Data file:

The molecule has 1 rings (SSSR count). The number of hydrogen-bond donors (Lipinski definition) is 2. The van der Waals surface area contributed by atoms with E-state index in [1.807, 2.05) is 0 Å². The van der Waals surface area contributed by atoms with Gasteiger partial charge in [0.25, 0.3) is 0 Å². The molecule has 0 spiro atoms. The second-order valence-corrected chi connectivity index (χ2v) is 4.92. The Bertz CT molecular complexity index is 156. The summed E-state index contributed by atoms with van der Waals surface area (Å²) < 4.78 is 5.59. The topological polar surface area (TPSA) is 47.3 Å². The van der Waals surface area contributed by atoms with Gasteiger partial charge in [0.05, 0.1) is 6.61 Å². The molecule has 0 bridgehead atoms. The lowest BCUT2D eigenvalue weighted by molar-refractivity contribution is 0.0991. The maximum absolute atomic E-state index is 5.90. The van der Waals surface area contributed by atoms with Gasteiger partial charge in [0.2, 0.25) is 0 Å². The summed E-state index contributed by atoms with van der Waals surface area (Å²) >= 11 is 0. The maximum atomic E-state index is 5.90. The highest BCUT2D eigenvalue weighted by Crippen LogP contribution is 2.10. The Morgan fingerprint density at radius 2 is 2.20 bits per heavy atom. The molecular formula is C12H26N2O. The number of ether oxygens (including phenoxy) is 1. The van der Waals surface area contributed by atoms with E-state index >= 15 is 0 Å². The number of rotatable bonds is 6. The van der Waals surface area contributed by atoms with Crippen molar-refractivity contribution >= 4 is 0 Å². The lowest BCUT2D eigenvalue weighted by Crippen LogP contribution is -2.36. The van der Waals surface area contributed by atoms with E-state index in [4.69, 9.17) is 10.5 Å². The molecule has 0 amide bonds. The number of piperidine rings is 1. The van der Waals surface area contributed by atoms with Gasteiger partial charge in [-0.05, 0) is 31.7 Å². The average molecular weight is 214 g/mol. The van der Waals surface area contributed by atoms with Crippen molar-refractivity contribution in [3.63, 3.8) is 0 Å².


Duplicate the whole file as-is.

The molecule has 1 rings (SSSR count). The number of hydrogen-bond donors (Lipinski definition) is 2. The van der Waals surface area contributed by atoms with E-state index in [1.807, 2.05) is 0 Å². The van der Waals surface area contributed by atoms with Gasteiger partial charge in [0.25, 0.3) is 0 Å². The molecule has 0 spiro atoms. The second-order valence-corrected chi connectivity index (χ2v) is 4.92. The Bertz CT molecular complexity index is 156. The summed E-state index contributed by atoms with van der Waals surface area (Å²) < 4.78 is 5.59. The topological polar surface area (TPSA) is 47.3 Å². The van der Waals surface area contributed by atoms with Gasteiger partial charge in [0.05, 0.1) is 6.61 Å². The molecule has 0 bridgehead atoms. The lowest BCUT2D eigenvalue weighted by molar-refractivity contribution is 0.0991. The maximum absolute atomic E-state index is 5.90. The van der Waals surface area contributed by atoms with Gasteiger partial charge in [0.2, 0.25) is 0 Å². The summed E-state index contributed by atoms with van der Waals surface area (Å²) >= 11 is 0. The maximum atomic E-state index is 5.90. The highest BCUT2D eigenvalue weighted by Crippen LogP contribution is 2.10. The Morgan fingerprint density at radius 2 is 2.20 bits per heavy atom. The molecular formula is C12H26N2O. The number of ether oxygens (including phenoxy) is 1. The van der Waals surface area contributed by atoms with E-state index >= 15 is 0 Å². The number of rotatable bonds is 6. The van der Waals surface area contributed by atoms with Crippen molar-refractivity contribution >= 4 is 0 Å². The lowest BCUT2D eigenvalue weighted by Crippen LogP contribution is -2.36. The van der Waals surface area contributed by atoms with E-state index in [4.69, 9.17) is 10.5 Å². The molecule has 0 amide bonds. The number of piperidine rings is 1. The van der Waals surface area contributed by atoms with Gasteiger partial charge in [-0.05, 0) is 31.7 Å². The average molecular weight is 214 g/mol. The van der Waals surface area contributed by atoms with Crippen molar-refractivity contribution in [3.63, 3.8) is 0 Å².